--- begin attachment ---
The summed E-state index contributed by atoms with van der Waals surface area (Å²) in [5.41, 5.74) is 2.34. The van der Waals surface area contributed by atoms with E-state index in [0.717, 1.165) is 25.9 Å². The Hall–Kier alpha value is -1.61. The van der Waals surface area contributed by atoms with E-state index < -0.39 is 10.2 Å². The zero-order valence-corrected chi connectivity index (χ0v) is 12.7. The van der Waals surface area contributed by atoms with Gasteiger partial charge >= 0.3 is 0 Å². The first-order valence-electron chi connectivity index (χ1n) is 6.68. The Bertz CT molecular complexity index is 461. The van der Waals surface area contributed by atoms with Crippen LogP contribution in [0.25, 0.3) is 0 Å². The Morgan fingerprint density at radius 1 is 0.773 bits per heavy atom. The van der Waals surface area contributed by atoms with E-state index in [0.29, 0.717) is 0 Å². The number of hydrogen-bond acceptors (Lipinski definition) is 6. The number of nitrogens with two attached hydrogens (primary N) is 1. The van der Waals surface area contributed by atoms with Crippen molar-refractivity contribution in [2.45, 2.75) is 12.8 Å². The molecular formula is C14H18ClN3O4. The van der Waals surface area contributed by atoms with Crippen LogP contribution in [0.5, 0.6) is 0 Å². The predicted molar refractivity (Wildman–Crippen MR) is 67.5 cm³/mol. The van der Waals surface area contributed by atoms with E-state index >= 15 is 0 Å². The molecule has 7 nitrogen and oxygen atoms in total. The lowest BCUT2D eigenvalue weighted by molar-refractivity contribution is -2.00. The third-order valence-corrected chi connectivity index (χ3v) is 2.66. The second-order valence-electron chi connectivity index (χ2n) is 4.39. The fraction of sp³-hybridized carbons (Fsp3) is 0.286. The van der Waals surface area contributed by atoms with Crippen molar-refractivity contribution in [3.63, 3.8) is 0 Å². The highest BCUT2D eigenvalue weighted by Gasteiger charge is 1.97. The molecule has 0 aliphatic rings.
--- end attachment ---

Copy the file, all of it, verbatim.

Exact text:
The summed E-state index contributed by atoms with van der Waals surface area (Å²) in [5.41, 5.74) is 2.34. The van der Waals surface area contributed by atoms with E-state index in [0.717, 1.165) is 25.9 Å². The Hall–Kier alpha value is -1.61. The van der Waals surface area contributed by atoms with E-state index < -0.39 is 10.2 Å². The zero-order valence-corrected chi connectivity index (χ0v) is 12.7. The van der Waals surface area contributed by atoms with Gasteiger partial charge >= 0.3 is 0 Å². The first-order valence-electron chi connectivity index (χ1n) is 6.68. The Bertz CT molecular complexity index is 461. The van der Waals surface area contributed by atoms with Crippen LogP contribution in [0.25, 0.3) is 0 Å². The Morgan fingerprint density at radius 1 is 0.773 bits per heavy atom. The van der Waals surface area contributed by atoms with E-state index in [0.29, 0.717) is 0 Å². The number of hydrogen-bond acceptors (Lipinski definition) is 6. The number of nitrogens with two attached hydrogens (primary N) is 1. The van der Waals surface area contributed by atoms with Crippen molar-refractivity contribution in [2.45, 2.75) is 12.8 Å². The molecular formula is C14H18ClN3O4. The van der Waals surface area contributed by atoms with Crippen LogP contribution in [0.5, 0.6) is 0 Å². The predicted molar refractivity (Wildman–Crippen MR) is 67.5 cm³/mol. The van der Waals surface area contributed by atoms with E-state index >= 15 is 0 Å². The molecule has 7 nitrogen and oxygen atoms in total. The lowest BCUT2D eigenvalue weighted by molar-refractivity contribution is -2.00. The third-order valence-corrected chi connectivity index (χ3v) is 2.66. The second-order valence-electron chi connectivity index (χ2n) is 4.39. The fraction of sp³-hybridized carbons (Fsp3) is 0.286. The van der Waals surface area contributed by atoms with Crippen molar-refractivity contribution in [3.63, 3.8) is 0 Å². The highest BCUT2D eigenvalue weighted by Gasteiger charge is 1.97. The molecule has 0 aliphatic rings.